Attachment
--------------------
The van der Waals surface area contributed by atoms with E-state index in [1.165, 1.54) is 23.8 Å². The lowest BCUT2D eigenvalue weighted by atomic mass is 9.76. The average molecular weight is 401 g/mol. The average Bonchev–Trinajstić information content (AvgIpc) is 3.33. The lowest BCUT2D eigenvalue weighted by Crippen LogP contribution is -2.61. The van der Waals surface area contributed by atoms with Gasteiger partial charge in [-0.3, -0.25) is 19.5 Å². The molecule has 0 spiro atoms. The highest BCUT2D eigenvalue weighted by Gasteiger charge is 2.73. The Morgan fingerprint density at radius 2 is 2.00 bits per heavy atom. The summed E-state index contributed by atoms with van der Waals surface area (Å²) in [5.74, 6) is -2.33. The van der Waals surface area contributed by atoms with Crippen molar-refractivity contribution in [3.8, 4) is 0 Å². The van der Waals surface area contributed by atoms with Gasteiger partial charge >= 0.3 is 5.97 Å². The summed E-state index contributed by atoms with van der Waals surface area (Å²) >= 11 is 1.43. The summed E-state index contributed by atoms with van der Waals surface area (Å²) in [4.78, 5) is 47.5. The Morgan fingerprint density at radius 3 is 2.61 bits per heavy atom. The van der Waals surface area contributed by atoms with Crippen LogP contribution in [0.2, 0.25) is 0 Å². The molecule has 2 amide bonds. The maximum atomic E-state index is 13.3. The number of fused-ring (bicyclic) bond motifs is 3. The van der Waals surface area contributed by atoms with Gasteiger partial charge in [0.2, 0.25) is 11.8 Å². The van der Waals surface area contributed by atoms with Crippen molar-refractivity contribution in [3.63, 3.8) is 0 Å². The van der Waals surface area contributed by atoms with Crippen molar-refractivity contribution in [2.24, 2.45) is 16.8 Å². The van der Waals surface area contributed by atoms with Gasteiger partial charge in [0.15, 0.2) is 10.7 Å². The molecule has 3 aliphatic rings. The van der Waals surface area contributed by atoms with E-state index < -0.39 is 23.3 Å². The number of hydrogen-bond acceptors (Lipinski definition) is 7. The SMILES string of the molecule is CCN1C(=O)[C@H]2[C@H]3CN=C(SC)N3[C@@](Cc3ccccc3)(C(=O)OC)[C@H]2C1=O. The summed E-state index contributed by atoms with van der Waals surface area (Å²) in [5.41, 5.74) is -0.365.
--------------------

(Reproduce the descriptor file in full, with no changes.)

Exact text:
The van der Waals surface area contributed by atoms with E-state index in [1.165, 1.54) is 23.8 Å². The lowest BCUT2D eigenvalue weighted by atomic mass is 9.76. The average molecular weight is 401 g/mol. The average Bonchev–Trinajstić information content (AvgIpc) is 3.33. The lowest BCUT2D eigenvalue weighted by Crippen LogP contribution is -2.61. The van der Waals surface area contributed by atoms with Gasteiger partial charge in [-0.3, -0.25) is 19.5 Å². The molecule has 0 spiro atoms. The highest BCUT2D eigenvalue weighted by Gasteiger charge is 2.73. The Morgan fingerprint density at radius 2 is 2.00 bits per heavy atom. The summed E-state index contributed by atoms with van der Waals surface area (Å²) in [5.74, 6) is -2.33. The van der Waals surface area contributed by atoms with Crippen molar-refractivity contribution in [3.8, 4) is 0 Å². The van der Waals surface area contributed by atoms with Gasteiger partial charge >= 0.3 is 5.97 Å². The summed E-state index contributed by atoms with van der Waals surface area (Å²) >= 11 is 1.43. The summed E-state index contributed by atoms with van der Waals surface area (Å²) in [4.78, 5) is 47.5. The Morgan fingerprint density at radius 3 is 2.61 bits per heavy atom. The van der Waals surface area contributed by atoms with Crippen LogP contribution in [0.2, 0.25) is 0 Å². The molecule has 2 amide bonds. The maximum atomic E-state index is 13.3. The number of fused-ring (bicyclic) bond motifs is 3. The van der Waals surface area contributed by atoms with Gasteiger partial charge in [0.2, 0.25) is 11.8 Å². The van der Waals surface area contributed by atoms with Crippen molar-refractivity contribution in [3.63, 3.8) is 0 Å². The van der Waals surface area contributed by atoms with Crippen molar-refractivity contribution in [2.24, 2.45) is 16.8 Å². The van der Waals surface area contributed by atoms with Gasteiger partial charge in [0.15, 0.2) is 10.7 Å². The molecule has 3 aliphatic rings. The van der Waals surface area contributed by atoms with E-state index < -0.39 is 23.3 Å². The number of hydrogen-bond acceptors (Lipinski definition) is 7. The SMILES string of the molecule is CCN1C(=O)[C@H]2[C@H]3CN=C(SC)N3[C@@](Cc3ccccc3)(C(=O)OC)[C@H]2C1=O. The summed E-state index contributed by atoms with van der Waals surface area (Å²) in [5.41, 5.74) is -0.365.